Classroom 3, Sanderson Building, King's Buildings, University of Edinburgh
Time-Dependent Sorption Behaviour of Viral Vectors
Viral vector processes are still maturing. Here we study two viral vectors: adenovirus (AV) and lentivirus (LV). The labile nature of these products is a concern when using adsorption-based separation. Downstream processing sequences involving UF/DF and anion exchange-based (AIEX) chromatography were investigated.
Despite AIEX’s extensive use for LV recovery, variable performance and generally low recovery is reported. This poor understanding of product loss mechanisms highlights a significant gap in our knowledge of lentiviral vector adsorption and other types of vector delivery systems. Here we show HIV-1-LV recovery over quaternary-amine membrane adsorbents is a function of time in the adsorbed state. Kinetic data for product loss in the column bound state was generated. Upon gradient elution, a two-peak elution profile implicating the presence of two distinct binding subpopulations is observed. Characterising the loss kinetics of these two subpopulations showed a higher rate of vector loss in the weaker binding peak.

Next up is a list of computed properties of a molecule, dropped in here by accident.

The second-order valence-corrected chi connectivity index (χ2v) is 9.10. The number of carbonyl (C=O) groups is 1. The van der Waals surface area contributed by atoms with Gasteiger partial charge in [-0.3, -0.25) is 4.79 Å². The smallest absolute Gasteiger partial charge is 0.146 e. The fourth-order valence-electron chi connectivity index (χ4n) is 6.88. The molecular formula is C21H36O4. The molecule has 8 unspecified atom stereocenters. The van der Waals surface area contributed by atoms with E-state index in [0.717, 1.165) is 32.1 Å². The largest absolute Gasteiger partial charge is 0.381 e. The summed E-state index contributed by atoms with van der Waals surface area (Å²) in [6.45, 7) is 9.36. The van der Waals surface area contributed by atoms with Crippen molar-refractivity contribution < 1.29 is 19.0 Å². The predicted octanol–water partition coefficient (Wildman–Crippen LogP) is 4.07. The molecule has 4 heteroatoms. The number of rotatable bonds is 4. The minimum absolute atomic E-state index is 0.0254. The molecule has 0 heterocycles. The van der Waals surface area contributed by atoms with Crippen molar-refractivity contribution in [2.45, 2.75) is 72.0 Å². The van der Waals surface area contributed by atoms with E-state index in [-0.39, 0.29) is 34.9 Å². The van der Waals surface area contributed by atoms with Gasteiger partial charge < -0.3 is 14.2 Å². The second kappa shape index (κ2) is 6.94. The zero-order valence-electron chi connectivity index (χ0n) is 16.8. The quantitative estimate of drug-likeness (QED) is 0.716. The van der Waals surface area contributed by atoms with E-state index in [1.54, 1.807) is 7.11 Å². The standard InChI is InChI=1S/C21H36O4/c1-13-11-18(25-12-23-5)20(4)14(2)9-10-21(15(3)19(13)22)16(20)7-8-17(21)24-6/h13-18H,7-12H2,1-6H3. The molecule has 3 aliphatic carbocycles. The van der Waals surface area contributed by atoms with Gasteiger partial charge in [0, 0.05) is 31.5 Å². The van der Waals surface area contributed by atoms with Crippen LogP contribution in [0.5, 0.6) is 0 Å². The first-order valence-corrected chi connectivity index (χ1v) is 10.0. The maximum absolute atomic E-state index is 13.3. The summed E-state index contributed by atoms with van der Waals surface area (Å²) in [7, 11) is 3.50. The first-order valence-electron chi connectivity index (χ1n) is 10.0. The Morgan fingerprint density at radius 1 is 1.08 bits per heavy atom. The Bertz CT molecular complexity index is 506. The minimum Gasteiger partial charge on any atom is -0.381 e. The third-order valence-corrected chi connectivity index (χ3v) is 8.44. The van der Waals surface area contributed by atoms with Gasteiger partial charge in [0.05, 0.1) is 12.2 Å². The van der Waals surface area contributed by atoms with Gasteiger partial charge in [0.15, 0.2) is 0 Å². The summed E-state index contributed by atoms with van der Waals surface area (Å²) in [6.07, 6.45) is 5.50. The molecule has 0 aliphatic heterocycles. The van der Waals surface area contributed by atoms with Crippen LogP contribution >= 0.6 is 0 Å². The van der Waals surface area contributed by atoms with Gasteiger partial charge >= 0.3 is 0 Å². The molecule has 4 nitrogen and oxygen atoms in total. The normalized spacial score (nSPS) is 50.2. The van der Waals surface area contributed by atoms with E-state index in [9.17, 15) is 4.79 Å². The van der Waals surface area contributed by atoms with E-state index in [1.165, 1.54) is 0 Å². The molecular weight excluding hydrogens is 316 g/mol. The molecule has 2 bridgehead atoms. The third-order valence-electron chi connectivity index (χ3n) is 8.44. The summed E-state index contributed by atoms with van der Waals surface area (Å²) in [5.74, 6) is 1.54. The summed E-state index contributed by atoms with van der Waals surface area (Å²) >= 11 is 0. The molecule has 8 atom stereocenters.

In the analogous recovery of AV, nanofiber-based ion exchange chromatography was investigated at differing ligand densities. Yield and resolution was highly sensitive to the ion exchange ligand density and time adsorbed to the solid phase. Increasing Q amine ligand density improved the separation of intact AV capsids from host cell protein impurities and product-related impurities including free hexon (a major capsid coat protein) and replication-defective AV capsids that contained DNA but was also associated with poor recovery.
In summary for both vectors studied in this work minimising the time spent in the adsorbed state was shown to be a critical parameter in retaining high yield.
Daniel G. Bracewell is Professor of Bioprocess Analysis at the UCL Department of Biochemical Engineering. He has made major contributions to fundamentally understanding the recovery of biological products. Generating over £10 million in research funds including collaborations with Thailand, India and the USA. He has authored more than 100 peer reviewed journal articles in the area to date and currently supervises 15 doctoral and postdoctoral projects, many of these studies are in collaboration with industry. One such project was the basis from which the spinout Puridify was created. It was acquired by GE Healthcare (now Cytiva) in 2017.